Domestic Net Migration in the United States: 2000 to 2004

Marc J. Perry, U.S. Census Bureau

Migration is an increasingly important determinant of population redistribution within the United States. This poster describes recent patterns of population redistribution reflecting the domestic, or internal, net migration component of population estimates data. Analysis focuses on net domestic migration for census regions and divisions, states, metropolitan and micropolitan statistical areas, and counties. The primary time frame for the paper is the post-Census 2000 period (July 1, 2000 through July 1, 2004), though annualized migration data for the period 1990 to 2000 are included to provide an historical perspective on the migration patterns discussed. Text accompanies the state- and county-level maps that illustrate the migration patterns. Results indicate both the continuation of migration patterns from the 1990s for some areas as well as the emergence of new migration patterns in other areas.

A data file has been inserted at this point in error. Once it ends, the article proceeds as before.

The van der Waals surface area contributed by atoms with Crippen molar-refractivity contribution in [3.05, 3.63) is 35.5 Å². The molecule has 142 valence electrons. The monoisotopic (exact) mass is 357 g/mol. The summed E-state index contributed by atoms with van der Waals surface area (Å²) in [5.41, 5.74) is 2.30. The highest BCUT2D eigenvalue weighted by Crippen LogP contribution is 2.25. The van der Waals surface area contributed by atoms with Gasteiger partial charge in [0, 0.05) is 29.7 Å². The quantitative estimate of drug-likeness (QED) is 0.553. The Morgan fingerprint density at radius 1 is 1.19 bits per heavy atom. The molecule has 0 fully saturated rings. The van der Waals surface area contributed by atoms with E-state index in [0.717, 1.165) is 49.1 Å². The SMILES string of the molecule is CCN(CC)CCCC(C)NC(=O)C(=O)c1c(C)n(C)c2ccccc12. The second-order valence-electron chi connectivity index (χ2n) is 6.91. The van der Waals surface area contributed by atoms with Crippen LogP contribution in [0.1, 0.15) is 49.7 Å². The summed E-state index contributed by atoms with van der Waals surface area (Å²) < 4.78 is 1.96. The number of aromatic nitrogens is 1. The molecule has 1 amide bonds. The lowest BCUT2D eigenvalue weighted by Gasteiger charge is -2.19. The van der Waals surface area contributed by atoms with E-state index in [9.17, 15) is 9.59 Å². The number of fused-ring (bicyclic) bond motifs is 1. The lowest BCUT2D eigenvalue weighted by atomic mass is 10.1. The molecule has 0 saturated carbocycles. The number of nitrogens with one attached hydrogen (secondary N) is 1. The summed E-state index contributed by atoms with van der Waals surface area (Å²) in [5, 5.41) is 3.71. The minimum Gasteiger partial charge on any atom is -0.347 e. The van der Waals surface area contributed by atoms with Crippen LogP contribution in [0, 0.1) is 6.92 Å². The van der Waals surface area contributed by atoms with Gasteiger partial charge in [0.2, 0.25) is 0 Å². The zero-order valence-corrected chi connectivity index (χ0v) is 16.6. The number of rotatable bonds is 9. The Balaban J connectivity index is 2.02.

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Presented in Poster Session 6: Migration, Urbanization, Neighborhood and Residential Context